LEGO bricks have been an iconic toy for decades. I grew up playing with them and I know that my children will grow up playing with them as well. Head to a local toy store and you’ll still see the shelves lined with bricks. My favorite sets growing up were from the Star Wars and Rock Raiders themes. I vividly remember constructing and playing with my X-Wing and Millennium Falcon sets.
The LEGO Group is still around and is bigger than ever. Although almost 75 years old, the LEGO Group has only been using Lean in their manufacturing processes since 2008. For LEGO, this is a perfect fit. Lean strives to increase quality and eliminate waste, while LEGO is all about quality. With the company motto stating, “Only the best is good enough,” using continuous improvement techniques can only improve their processes and push them toward continually being the best.
With LEGO, quality and standardization are important - bricks have to fit in with each other, no matter how old. Bricks from the early 1990’s will still click into the bricks that you can buy at the store today! Making sure that all of the factories produce the same quality is very important. LEGO bricks go through vigorous stress testing in order to make sure that they are fit for play and will last a lifetime. The LEGO Group has manufacturing facilities all over the globe, with factories in Mexico, China, Czech Republic, and headquarters in Billund, Denmark, which can create issues in communication in improvement from factory to factory.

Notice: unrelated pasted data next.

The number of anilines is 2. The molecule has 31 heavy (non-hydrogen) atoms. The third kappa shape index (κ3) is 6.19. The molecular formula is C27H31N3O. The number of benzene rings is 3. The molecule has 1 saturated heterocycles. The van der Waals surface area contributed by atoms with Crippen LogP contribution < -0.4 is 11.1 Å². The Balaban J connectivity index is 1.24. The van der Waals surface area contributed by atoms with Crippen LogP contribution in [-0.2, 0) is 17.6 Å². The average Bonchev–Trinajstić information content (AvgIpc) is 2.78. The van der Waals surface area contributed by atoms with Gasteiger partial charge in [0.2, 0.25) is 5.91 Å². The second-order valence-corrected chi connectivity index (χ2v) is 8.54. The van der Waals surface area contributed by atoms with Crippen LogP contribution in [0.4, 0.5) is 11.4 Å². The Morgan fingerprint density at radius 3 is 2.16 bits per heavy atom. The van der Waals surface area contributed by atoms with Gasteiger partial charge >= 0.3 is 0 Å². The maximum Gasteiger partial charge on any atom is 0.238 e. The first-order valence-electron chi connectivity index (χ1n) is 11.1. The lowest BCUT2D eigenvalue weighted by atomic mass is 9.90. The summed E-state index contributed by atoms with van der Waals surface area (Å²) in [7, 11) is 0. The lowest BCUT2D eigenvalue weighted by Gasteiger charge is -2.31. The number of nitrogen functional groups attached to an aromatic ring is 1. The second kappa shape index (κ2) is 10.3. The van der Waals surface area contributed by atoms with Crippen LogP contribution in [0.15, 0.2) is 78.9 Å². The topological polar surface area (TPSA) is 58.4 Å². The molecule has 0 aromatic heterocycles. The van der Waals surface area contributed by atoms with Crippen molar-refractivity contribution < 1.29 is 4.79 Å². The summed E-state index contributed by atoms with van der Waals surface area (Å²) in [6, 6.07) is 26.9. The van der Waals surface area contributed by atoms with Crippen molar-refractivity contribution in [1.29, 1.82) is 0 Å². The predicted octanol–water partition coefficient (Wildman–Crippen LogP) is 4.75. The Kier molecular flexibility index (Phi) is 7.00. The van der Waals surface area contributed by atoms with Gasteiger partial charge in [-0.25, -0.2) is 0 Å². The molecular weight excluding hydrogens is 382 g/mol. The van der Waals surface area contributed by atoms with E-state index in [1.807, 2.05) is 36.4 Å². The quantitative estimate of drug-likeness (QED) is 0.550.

Lean also means to eliminate waste. LEGO is working to not only remove waste in the workspace, but in their environmental efforts as well. The LEGO Group puts a huge emphasis on reducing their carbon emissions and on sourcing and using materials more responsibly. Additionally, the LEGO Group almost went out of business in the mid-2000s because of too much waste in their manufacturing and planning processes. The number of different parts that LEGO manufactured jumped from 6,000 to over 12,000. After cutting back and slowly increasing in modern times, they’re still below 12,000 parts today. They even had over 11,000 different suppliers! These wasteful factors and more almost contributed to their bankruptcy.
One way to achieve their motto of “Only the best is good enough” would be to improve their lean techniques. The best way to do that is with continuous improvement software. Cloud-based continuous improvement software is able to share improvements all over the globe, thus connecting those diverse factories. From China to Denmark and everywhere in-between, improvements in factories can be captured and shared to make sure that nothing slips through the cracks.
Continuous improvement software can also log environmental improvements and track the impact that they have. The LEGO Group has a huge focus on their carbon footprint and giving frontline employees the ability to suggest improvements that could have an environmental impact could prove to make a huge difference, as little improvements add up over time.
Giving every employee the ability to log an improvement from anywhere, whether that is to make the best better or to reduce environmental impact, can make a huge difference and help to make sure that the LEGO Group will still be around so that my children can build and enjoy sets just like I did.